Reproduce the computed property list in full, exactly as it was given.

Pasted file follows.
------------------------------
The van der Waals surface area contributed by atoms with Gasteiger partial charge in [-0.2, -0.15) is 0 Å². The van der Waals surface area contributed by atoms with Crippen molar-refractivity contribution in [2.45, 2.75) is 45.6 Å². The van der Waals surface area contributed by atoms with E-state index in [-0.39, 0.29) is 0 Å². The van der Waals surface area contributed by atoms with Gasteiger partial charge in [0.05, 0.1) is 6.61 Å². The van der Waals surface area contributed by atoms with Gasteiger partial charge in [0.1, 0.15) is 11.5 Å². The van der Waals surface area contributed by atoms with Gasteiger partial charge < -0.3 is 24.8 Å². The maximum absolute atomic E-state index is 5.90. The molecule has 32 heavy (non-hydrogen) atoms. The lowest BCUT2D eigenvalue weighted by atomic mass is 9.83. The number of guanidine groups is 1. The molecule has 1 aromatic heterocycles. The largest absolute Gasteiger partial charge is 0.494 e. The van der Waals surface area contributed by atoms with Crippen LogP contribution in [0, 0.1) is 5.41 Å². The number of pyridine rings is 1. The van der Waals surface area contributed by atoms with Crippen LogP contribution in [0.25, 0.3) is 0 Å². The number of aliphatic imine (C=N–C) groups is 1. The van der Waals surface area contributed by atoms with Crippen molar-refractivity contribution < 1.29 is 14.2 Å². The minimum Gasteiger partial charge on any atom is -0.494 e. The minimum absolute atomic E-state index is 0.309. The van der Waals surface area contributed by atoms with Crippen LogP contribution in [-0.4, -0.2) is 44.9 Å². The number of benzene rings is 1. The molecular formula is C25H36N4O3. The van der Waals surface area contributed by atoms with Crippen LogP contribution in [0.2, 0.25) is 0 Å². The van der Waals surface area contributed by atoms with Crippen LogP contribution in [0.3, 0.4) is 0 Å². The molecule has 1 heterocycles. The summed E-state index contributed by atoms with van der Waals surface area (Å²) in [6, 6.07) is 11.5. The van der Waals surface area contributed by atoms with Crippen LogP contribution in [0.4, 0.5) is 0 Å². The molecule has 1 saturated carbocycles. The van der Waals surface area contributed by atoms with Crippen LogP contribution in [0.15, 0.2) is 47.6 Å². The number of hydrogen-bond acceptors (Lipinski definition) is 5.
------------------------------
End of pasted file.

The van der Waals surface area contributed by atoms with Gasteiger partial charge in [-0.2, -0.15) is 0 Å². The van der Waals surface area contributed by atoms with Crippen molar-refractivity contribution in [2.45, 2.75) is 45.6 Å². The van der Waals surface area contributed by atoms with E-state index in [-0.39, 0.29) is 0 Å². The van der Waals surface area contributed by atoms with Gasteiger partial charge in [0.05, 0.1) is 6.61 Å². The van der Waals surface area contributed by atoms with Gasteiger partial charge in [0.1, 0.15) is 11.5 Å². The van der Waals surface area contributed by atoms with Gasteiger partial charge < -0.3 is 24.8 Å². The maximum absolute atomic E-state index is 5.90. The molecule has 32 heavy (non-hydrogen) atoms. The lowest BCUT2D eigenvalue weighted by atomic mass is 9.83. The number of guanidine groups is 1. The molecule has 1 aromatic heterocycles. The largest absolute Gasteiger partial charge is 0.494 e. The van der Waals surface area contributed by atoms with Crippen LogP contribution in [0, 0.1) is 5.41 Å². The number of pyridine rings is 1. The van der Waals surface area contributed by atoms with Crippen LogP contribution in [0.25, 0.3) is 0 Å². The number of aliphatic imine (C=N–C) groups is 1. The van der Waals surface area contributed by atoms with Crippen molar-refractivity contribution < 1.29 is 14.2 Å². The minimum Gasteiger partial charge on any atom is -0.494 e. The minimum absolute atomic E-state index is 0.309. The van der Waals surface area contributed by atoms with Crippen LogP contribution in [-0.4, -0.2) is 44.9 Å². The number of benzene rings is 1. The molecular formula is C25H36N4O3. The van der Waals surface area contributed by atoms with Crippen LogP contribution in [0.2, 0.25) is 0 Å². The van der Waals surface area contributed by atoms with Crippen LogP contribution in [0.3, 0.4) is 0 Å². The molecule has 1 heterocycles. The summed E-state index contributed by atoms with van der Waals surface area (Å²) in [6, 6.07) is 11.5. The van der Waals surface area contributed by atoms with Crippen LogP contribution in [0.4, 0.5) is 0 Å². The molecule has 1 saturated carbocycles. The van der Waals surface area contributed by atoms with Crippen LogP contribution in [0.15, 0.2) is 47.6 Å². The number of hydrogen-bond acceptors (Lipinski definition) is 5.